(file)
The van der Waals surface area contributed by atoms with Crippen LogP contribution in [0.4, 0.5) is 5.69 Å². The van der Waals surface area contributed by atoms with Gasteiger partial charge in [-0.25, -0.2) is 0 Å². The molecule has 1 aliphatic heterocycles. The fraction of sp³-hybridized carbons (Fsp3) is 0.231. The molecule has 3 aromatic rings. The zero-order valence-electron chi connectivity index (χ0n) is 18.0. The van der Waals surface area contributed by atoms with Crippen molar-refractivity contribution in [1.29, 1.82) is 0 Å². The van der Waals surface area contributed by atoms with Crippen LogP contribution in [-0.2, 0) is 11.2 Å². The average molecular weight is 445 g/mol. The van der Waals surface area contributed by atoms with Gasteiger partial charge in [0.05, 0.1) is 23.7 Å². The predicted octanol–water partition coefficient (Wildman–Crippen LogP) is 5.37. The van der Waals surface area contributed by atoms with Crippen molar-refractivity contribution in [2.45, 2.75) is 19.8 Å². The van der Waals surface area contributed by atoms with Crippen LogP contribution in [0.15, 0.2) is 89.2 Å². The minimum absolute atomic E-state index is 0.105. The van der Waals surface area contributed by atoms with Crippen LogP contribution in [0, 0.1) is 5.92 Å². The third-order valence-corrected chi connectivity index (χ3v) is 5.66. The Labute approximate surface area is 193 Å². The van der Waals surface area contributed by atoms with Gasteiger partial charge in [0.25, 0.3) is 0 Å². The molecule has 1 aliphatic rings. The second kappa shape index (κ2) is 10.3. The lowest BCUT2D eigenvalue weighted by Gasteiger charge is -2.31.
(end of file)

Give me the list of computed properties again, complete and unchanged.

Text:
The van der Waals surface area contributed by atoms with Crippen LogP contribution in [0.4, 0.5) is 5.69 Å². The van der Waals surface area contributed by atoms with Gasteiger partial charge in [-0.25, -0.2) is 0 Å². The molecule has 1 aliphatic heterocycles. The fraction of sp³-hybridized carbons (Fsp3) is 0.231. The molecule has 3 aromatic rings. The zero-order valence-electron chi connectivity index (χ0n) is 18.0. The van der Waals surface area contributed by atoms with Crippen molar-refractivity contribution in [1.29, 1.82) is 0 Å². The van der Waals surface area contributed by atoms with Crippen LogP contribution in [-0.2, 0) is 11.2 Å². The average molecular weight is 445 g/mol. The van der Waals surface area contributed by atoms with Gasteiger partial charge in [0.05, 0.1) is 23.7 Å². The predicted octanol–water partition coefficient (Wildman–Crippen LogP) is 5.37. The van der Waals surface area contributed by atoms with Crippen molar-refractivity contribution in [2.45, 2.75) is 19.8 Å². The van der Waals surface area contributed by atoms with Crippen LogP contribution in [0.15, 0.2) is 89.2 Å². The minimum absolute atomic E-state index is 0.105. The van der Waals surface area contributed by atoms with Crippen LogP contribution in [0, 0.1) is 5.92 Å². The third-order valence-corrected chi connectivity index (χ3v) is 5.66. The Labute approximate surface area is 193 Å². The van der Waals surface area contributed by atoms with Gasteiger partial charge in [0.25, 0.3) is 0 Å². The molecule has 1 aliphatic rings. The second kappa shape index (κ2) is 10.3. The lowest BCUT2D eigenvalue weighted by Gasteiger charge is -2.31.